When Fred and Hiromi first came to the US to meet my family when Keiko and my brother became engaged, there was a memorable gift exchange at the home of my mother and her husband.

We sat in a circle around the living room, the three of them and 10 of us.  Within minutes—without anything overt being said—it became clear that this was about Fred and my mom’s husband, Jim.  The two of them talked to each other across the room.  If anyone else spoke, they were ignored.  It was fascinating.  It was all about the alpha males.

Jim said, “We have some gifts for you,” and waved in the direction of my mother.  I know they were aware that gift giving is a big deal in Japan and that they had put some thought into what they should give.

My mom jumped up and delivered gift bags to Fred and Hiromi, from which they withdrew Minnesota Twins baseball caps.  They smiled and laughed and seemed very pleased.  Japanese are obsessed with baseball, so whew—gift-giving success, right?

Then Fred went out to the rental car and brought in a box about three feet long and one foot deep.  He placed it on the floor in the center of the room and lifted the lid.  This was no flimsy cardboard box. It was cardboard, but of a sturdy and obviously high-quality nature.

Fred withdrew a pair of white cotton gloves and donned them, then lifted layer upon layer of tissue to reveal a porcelain figure of a geisha wearing a silk kimono.  As he lifted her he explained, “This is a limited edition; one was given to Bill Clinton by the emperor during a state visit.”

Gulp.  There were oohs and ahs but also sideways glances among my family members as Fred accessorized the geisha with a parasol and shoes.

So, chocolate?  Sure, but today I’ll run over to a store that sells all things Made in Minnesota to see what else I can bring.

And tomorrow I leave.  Do you ever feel, just before heading out for a big trip, that you don’t really want to go?  I do.  There’s something to be said for the comfort, familiarity, and ease of one’s own home. Japan is intimidating and I’m not even there yet.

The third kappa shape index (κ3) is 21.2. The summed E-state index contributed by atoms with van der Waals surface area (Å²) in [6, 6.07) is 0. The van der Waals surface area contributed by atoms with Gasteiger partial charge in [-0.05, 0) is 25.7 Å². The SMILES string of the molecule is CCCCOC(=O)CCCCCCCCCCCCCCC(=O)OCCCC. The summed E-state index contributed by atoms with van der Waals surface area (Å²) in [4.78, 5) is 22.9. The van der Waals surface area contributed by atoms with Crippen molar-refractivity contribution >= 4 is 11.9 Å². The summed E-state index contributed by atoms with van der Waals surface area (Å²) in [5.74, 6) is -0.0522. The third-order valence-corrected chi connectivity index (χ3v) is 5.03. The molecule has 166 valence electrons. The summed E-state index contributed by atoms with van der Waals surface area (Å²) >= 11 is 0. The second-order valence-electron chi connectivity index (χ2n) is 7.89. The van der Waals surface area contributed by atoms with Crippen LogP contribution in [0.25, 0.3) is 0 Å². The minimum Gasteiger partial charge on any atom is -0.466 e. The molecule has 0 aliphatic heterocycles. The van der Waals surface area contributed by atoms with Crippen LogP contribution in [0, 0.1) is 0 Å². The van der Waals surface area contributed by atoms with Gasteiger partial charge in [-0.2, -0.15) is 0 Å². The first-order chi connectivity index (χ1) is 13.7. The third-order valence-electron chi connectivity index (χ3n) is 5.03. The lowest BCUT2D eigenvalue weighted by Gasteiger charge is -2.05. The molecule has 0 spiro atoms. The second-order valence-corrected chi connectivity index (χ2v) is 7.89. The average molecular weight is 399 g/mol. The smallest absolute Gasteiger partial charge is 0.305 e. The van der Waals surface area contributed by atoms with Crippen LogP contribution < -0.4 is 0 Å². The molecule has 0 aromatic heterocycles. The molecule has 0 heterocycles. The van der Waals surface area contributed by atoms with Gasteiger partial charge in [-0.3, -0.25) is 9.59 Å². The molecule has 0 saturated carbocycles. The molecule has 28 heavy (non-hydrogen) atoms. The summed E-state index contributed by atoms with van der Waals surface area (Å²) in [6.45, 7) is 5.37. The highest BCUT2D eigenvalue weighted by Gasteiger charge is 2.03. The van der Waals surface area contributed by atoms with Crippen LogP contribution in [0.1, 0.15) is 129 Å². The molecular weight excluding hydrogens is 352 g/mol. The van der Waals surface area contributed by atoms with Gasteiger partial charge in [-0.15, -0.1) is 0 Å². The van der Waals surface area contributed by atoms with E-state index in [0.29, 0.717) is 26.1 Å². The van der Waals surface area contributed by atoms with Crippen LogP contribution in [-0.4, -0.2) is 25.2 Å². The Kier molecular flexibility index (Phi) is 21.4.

But I’ll go, of course.  See you on the other side!

Footwear and Funny Walks

One week until D Day, otherwise known less dramatically as the day I depart for Japan.  The sub-letters are all set to move in.  I’m finalizing a written itinerary I will print and bring along, because I’ve gotten caught out abroad when my phone wouldn’t connect to wireless.  I’ve done my test pack.

This was my Japanese sister-in-law’s response when I asked her what the deal was with footwear.

Footwear!  This is a big topic….

What to wear – I would say as a foreigner you can get away with pretty much whatever you want to wear.  When I wore slip on black leather sandals (with heels, but without a strap on the heel side) one summer, my mom thought they looked too casual and should only be worn to hang laundry or water flower pots on the deck.  When I lived there 20+ years ago women tended not to expose bare legs and feet – wear pantyhose or socks – but that may have changed especially because of the ridiculous summer heat in the recent years.  

Where you would need to take your footwear off would be: people’s houses, traditional Japanese restaurants where you’ll be sitting on tatami mats (mostly in private rooms), fitting rooms where you try on clothing, clinics, and inside temples/shrines. 

In most of these places (not fitting rooms or temples/shrines), you’ll be offered or will be asked to wear slippers.  And you would not want to wear these shared slippers (vinyl) on your bare feet.  Also, in homes, you don’t want to make nice cloth slippers dirty by putting your dirty feet in them directly.  So if they don’t wear socks or feet covering of some sort, people tend to bring a pair in their purse etc. to protect their feet (at public places) or cloth slippers (at people’s homes). 

There’s this whole thing about “not touching your feet to the ground after you take your shoes off before getting inside or putting your slippers on” that may be good for you to know. One additional thing – no slippers on tatami mats.  Even if you put on indoor slippers when you go inside, when you go to a room where tatami mats are, you take off the slippers before you get into that room.

Now I am even more confused.  Good thing I’m a crass westerner and no one will expect me to behave correctly!  I’ll have shoes, slippers, and socks with me in a backpack at all times to be on the safe side.

The only thing more boring than hearing about someone’s health problems is hearing about their battles with cable providers and insurance companies, right?  So lucky you—this isn’t about Comcast or UnitedHealth!

The bane of my existence, Restless Legs Syndrome, is my main worry about Japan.

Maybe because it isn’t life threatening and has a silly-sounding name, people—including doctors—kind of laugh it off and don’t take it seriously.

Imagine you are the most tired you’ve ever been.  You drop into bed and immediately fall asleep.  Then, someone standing at the end of your bed grabs your feet and starts rubbing their hands up and down and around your calves until you wake up and have to kick them away.  That’s RLS, basically. Weird, creeping sensations deep in the legs that wake you up out of a sound sleep and force you to move.